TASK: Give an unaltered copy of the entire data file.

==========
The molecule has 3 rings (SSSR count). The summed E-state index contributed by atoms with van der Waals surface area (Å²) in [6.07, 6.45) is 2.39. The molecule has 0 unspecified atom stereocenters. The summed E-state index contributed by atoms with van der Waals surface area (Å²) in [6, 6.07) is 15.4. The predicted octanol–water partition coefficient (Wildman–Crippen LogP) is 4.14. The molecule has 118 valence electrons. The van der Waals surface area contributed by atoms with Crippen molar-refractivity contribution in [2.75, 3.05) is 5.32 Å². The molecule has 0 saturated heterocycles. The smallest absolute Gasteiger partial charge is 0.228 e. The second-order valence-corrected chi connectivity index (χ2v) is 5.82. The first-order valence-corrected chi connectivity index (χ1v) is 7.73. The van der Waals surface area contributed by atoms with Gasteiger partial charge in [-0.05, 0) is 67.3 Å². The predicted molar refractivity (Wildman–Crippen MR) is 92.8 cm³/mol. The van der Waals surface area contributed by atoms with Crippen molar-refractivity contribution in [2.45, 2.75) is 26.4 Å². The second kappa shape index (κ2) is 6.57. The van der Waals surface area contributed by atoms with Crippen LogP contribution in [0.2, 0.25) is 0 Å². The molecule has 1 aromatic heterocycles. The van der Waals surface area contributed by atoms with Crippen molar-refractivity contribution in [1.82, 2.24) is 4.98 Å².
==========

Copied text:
The molecule has 3 rings (SSSR count). The summed E-state index contributed by atoms with van der Waals surface area (Å²) in [6.07, 6.45) is 2.39. The molecule has 0 unspecified atom stereocenters. The summed E-state index contributed by atoms with van der Waals surface area (Å²) in [6, 6.07) is 15.4. The predicted octanol–water partition coefficient (Wildman–Crippen LogP) is 4.14. The molecule has 118 valence electrons. The van der Waals surface area contributed by atoms with Crippen molar-refractivity contribution in [2.75, 3.05) is 5.32 Å². The molecule has 0 saturated heterocycles. The smallest absolute Gasteiger partial charge is 0.228 e. The second-order valence-corrected chi connectivity index (χ2v) is 5.82. The first-order valence-corrected chi connectivity index (χ1v) is 7.73. The van der Waals surface area contributed by atoms with Gasteiger partial charge in [-0.05, 0) is 67.3 Å². The predicted molar refractivity (Wildman–Crippen MR) is 92.8 cm³/mol. The van der Waals surface area contributed by atoms with Crippen molar-refractivity contribution in [2.45, 2.75) is 26.4 Å². The second kappa shape index (κ2) is 6.57. The van der Waals surface area contributed by atoms with Crippen LogP contribution in [0.2, 0.25) is 0 Å². The molecule has 1 aromatic heterocycles. The van der Waals surface area contributed by atoms with Crippen molar-refractivity contribution in [1.82, 2.24) is 4.98 Å².